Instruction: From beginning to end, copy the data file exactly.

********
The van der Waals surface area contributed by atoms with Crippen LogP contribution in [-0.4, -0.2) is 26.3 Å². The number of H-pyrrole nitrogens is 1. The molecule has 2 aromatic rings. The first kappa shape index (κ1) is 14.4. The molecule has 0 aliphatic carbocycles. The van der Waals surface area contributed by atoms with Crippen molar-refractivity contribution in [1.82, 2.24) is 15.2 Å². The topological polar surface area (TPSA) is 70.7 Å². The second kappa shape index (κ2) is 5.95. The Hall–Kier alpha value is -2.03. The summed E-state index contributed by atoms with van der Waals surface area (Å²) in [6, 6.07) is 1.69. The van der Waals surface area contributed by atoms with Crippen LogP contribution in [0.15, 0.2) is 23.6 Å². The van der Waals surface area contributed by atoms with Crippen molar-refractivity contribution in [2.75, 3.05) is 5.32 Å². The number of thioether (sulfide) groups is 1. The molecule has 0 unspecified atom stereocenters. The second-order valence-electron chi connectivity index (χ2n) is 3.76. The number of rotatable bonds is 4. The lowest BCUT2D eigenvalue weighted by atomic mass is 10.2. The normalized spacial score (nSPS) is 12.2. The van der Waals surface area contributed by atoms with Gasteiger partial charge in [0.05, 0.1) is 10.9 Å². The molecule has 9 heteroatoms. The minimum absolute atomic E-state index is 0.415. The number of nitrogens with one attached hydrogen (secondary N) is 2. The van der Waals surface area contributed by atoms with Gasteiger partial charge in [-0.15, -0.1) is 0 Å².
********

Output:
The van der Waals surface area contributed by atoms with Crippen LogP contribution in [-0.4, -0.2) is 26.3 Å². The number of H-pyrrole nitrogens is 1. The molecule has 2 aromatic rings. The first kappa shape index (κ1) is 14.4. The molecule has 0 aliphatic carbocycles. The van der Waals surface area contributed by atoms with Crippen molar-refractivity contribution in [1.82, 2.24) is 15.2 Å². The topological polar surface area (TPSA) is 70.7 Å². The second kappa shape index (κ2) is 5.95. The Hall–Kier alpha value is -2.03. The summed E-state index contributed by atoms with van der Waals surface area (Å²) in [6, 6.07) is 1.69. The van der Waals surface area contributed by atoms with Crippen LogP contribution in [0.15, 0.2) is 23.6 Å². The van der Waals surface area contributed by atoms with Crippen molar-refractivity contribution in [2.75, 3.05) is 5.32 Å². The number of thioether (sulfide) groups is 1. The molecule has 0 unspecified atom stereocenters. The second-order valence-electron chi connectivity index (χ2n) is 3.76. The number of rotatable bonds is 4. The lowest BCUT2D eigenvalue weighted by atomic mass is 10.2. The normalized spacial score (nSPS) is 12.2. The van der Waals surface area contributed by atoms with Gasteiger partial charge in [0.05, 0.1) is 10.9 Å². The molecule has 9 heteroatoms. The minimum absolute atomic E-state index is 0.415. The number of nitrogens with one attached hydrogen (secondary N) is 2. The van der Waals surface area contributed by atoms with Gasteiger partial charge in [-0.15, -0.1) is 0 Å².